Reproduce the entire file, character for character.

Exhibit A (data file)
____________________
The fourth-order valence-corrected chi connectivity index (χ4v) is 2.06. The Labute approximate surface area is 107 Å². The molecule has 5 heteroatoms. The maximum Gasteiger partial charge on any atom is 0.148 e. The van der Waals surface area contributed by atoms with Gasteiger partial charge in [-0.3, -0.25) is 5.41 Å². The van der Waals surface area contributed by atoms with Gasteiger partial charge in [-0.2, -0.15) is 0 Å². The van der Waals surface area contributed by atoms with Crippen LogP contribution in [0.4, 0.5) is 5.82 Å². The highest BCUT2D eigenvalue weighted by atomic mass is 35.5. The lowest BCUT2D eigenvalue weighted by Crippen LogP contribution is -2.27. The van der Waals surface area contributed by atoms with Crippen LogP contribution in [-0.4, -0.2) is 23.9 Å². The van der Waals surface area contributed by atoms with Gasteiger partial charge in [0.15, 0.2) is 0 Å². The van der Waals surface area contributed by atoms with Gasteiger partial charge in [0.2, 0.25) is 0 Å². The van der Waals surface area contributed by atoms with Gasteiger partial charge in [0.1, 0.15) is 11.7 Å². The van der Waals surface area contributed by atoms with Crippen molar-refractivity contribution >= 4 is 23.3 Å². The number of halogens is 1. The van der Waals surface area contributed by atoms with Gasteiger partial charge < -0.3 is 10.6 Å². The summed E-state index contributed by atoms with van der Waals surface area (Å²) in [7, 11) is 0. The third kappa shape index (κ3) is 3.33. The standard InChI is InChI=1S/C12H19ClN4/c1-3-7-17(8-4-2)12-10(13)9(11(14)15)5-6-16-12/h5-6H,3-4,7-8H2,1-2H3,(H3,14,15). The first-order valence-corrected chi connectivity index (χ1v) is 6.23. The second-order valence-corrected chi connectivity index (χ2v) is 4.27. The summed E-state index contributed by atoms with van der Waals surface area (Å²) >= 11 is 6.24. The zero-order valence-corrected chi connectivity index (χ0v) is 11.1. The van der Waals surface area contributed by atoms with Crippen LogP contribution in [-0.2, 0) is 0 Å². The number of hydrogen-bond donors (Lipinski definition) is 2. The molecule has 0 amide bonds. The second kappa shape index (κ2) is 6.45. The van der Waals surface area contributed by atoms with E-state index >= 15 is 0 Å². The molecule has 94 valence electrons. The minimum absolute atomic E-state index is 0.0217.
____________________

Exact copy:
The fourth-order valence-corrected chi connectivity index (χ4v) is 2.06. The Labute approximate surface area is 107 Å². The molecule has 5 heteroatoms. The maximum Gasteiger partial charge on any atom is 0.148 e. The van der Waals surface area contributed by atoms with Gasteiger partial charge in [-0.3, -0.25) is 5.41 Å². The van der Waals surface area contributed by atoms with Gasteiger partial charge in [-0.2, -0.15) is 0 Å². The van der Waals surface area contributed by atoms with Crippen LogP contribution in [0.4, 0.5) is 5.82 Å². The highest BCUT2D eigenvalue weighted by atomic mass is 35.5. The lowest BCUT2D eigenvalue weighted by Crippen LogP contribution is -2.27. The van der Waals surface area contributed by atoms with Crippen LogP contribution in [-0.4, -0.2) is 23.9 Å². The van der Waals surface area contributed by atoms with Gasteiger partial charge in [0.15, 0.2) is 0 Å². The van der Waals surface area contributed by atoms with Gasteiger partial charge in [0.2, 0.25) is 0 Å². The van der Waals surface area contributed by atoms with Gasteiger partial charge in [0.1, 0.15) is 11.7 Å². The van der Waals surface area contributed by atoms with Crippen molar-refractivity contribution >= 4 is 23.3 Å². The number of halogens is 1. The van der Waals surface area contributed by atoms with Gasteiger partial charge < -0.3 is 10.6 Å². The summed E-state index contributed by atoms with van der Waals surface area (Å²) in [7, 11) is 0. The third kappa shape index (κ3) is 3.33. The standard InChI is InChI=1S/C12H19ClN4/c1-3-7-17(8-4-2)12-10(13)9(11(14)15)5-6-16-12/h5-6H,3-4,7-8H2,1-2H3,(H3,14,15). The first-order valence-corrected chi connectivity index (χ1v) is 6.23. The second-order valence-corrected chi connectivity index (χ2v) is 4.27. The summed E-state index contributed by atoms with van der Waals surface area (Å²) >= 11 is 6.24. The zero-order valence-corrected chi connectivity index (χ0v) is 11.1. The van der Waals surface area contributed by atoms with Crippen LogP contribution in [-0.2, 0) is 0 Å². The number of hydrogen-bond donors (Lipinski definition) is 2. The molecule has 0 amide bonds. The second kappa shape index (κ2) is 6.45. The van der Waals surface area contributed by atoms with E-state index >= 15 is 0 Å². The molecule has 94 valence electrons. The minimum absolute atomic E-state index is 0.0217.